Help Steph beat Lyme disease

My name is Steph and I am unfortunately in the position where the NHS is unable to help me. I have set up this page with hope to raise much needed funds to help me pay for the healthcare I need to regain my quality of life and independence.
About me
I am currently 22 years old and live in Bristol. Before I became unwell, I was a very average teenager who loved going out, walking, art and philosophy. At the age of 18 I developed a flu and a rash on my chest that was dismissed as ringworm by my doctor. I ignored my symptoms and it eventually went away. Little did I know this was the classic start of Lyme disease; if I had the proper treatment at this stage I would not be as sick as I am today.
Over the last 4 years I have been living with Lyme disease, which has caused me to now drop out of my degree in textile design and move back to my home town. I am unable to look after myself independently due to the chronic pain, fatigue and body tremors I experience; I cannot walk very far, nor can I do basic things such as cooking or cleaning without crashing. My life is completely different.
There is a real lack of knowledge about Lyme disease in the UK. Essentially, if you catch it early then a short course of antibiotics is enough. However, if missed at this stage, as in my case, the illness can progress and become far more complex. Currently there is no knowledge on how to fully treat the condition, having late-stage Lyme can put you in a medical grey area. My doctors are unsure how they can help me and there are no Lyme specialists in the NHS.
My condition is complex. I need to see a Lyme specialist who knows how to treat and manage my condition. I have lost years of my life and refuse to lose any more. There is a specialist clinic in Washington DC that I am aiming to receive treatment from.
My story
In my first year of university I was experiencing exhaustion, migraines, shakiness and nausea. I carried on as well as I could, until my thyroid was affected, and I was diagnosed with Hashimotos disease and hypothyroidism. In my second year my body simply crashed; my immune system broke down and a test revealed chronic immunosuppression. I developed chronic pain, tremors, muscle spasms, double vision and heart palpitations. I was housebound and then bedbound. Doctors labelled this as M.E and Fibromyalgia. The simplest of tasks became insurmountable; showering, cooking, reading. Somehow, I still completed my second-year studies.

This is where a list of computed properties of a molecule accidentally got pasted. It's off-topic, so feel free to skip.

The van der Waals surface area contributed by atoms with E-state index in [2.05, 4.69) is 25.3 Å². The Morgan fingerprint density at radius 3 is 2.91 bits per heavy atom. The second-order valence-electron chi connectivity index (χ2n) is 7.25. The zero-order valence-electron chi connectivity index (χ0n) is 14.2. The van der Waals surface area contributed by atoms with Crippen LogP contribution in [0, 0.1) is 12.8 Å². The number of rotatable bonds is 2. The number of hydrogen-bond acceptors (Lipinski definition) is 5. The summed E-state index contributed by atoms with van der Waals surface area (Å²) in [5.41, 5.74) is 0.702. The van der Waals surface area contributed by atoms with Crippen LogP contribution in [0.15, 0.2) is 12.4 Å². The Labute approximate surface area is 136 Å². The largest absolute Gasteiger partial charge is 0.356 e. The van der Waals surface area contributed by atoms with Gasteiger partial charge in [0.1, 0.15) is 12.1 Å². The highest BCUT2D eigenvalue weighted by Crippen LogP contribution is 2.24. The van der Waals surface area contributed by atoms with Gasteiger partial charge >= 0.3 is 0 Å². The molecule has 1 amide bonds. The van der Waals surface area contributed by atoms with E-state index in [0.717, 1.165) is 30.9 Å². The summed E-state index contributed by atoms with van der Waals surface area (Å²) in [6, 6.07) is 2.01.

I had my first seizure episode the following summer while seeing the cure in Hyde Park (which is very iconic I know, not often you see a goth looking like they’re being exorcised). I had full body convulsions that lasted an hour. The episodes continued; I had another in Paddington station a month later which left me paralysed from the waist down for a week. None of my doctors could work out what was causing it. Lyme seizures can look a lot like regular seizures, or can be localised to my stomach, chest, arms or legs.
I went to my first lecture of my final year in a wheelchair and managed half a day. I had to move back home to have the support of my family. At this point, my seizure episodes were daily, if not multiple times a day. My condition was deteriorating rapidly, and still no doctor could pinpoint the issue. I was determined to find out what was wrong with me.
We finally got our answer: late stage neurological Lyme disease (Neuroborreliosis). This happens when Lyme goes unnoticed for long enough for it to begin attacking your central nervous system.
After some conventional treatment for Lyme my seizures slowly began to stop. My pain lessened and I felt generally less dizzy and unsteady. With this, I regained some independence.
The NHS discharged me from the infectious diseases team due to the signs of improvement and stopped my treatment. Within two weeks, my seizures came back and were lasting up to 7 hours. Nothing from the hospital was working and I was blocked from receiving more treatment because I “should have been cured”.
Eventually, my doctor restarted my treatment and the cycle repeated itself: gaining back some functionality, but experiencing a relapse when treatment was withdrawn. The treatment designed for use is created for the early stages of Lyme, not 3 years after contraction, meaning it would suppress my symptoms but not treat the disease. The ongoing treatment and oversight I need is not available in the UK as they do not recognise it as a chronic condition yet. I need the care of Lyme disease specialists if I have any chance of beating it.
My goal is to raise funds to access treatment in the US, where a specialist Lyme clinic in Washington DC can help me. I appreciate you taking the time to read my story and any support you can give to help me. If you are not in the position to donate, a simple share could help this reach someone who is. Thank you so much
I will post updates on my social media (which I have neglected since becoming ill) if you want to follow my journey.

My instagram is @smallsadginger
You can find more information about Lyme disease below, please be tick aware!
For media who may wish to cover my story:
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Steph Todd 
Thornbury, South West England, United Kingdom
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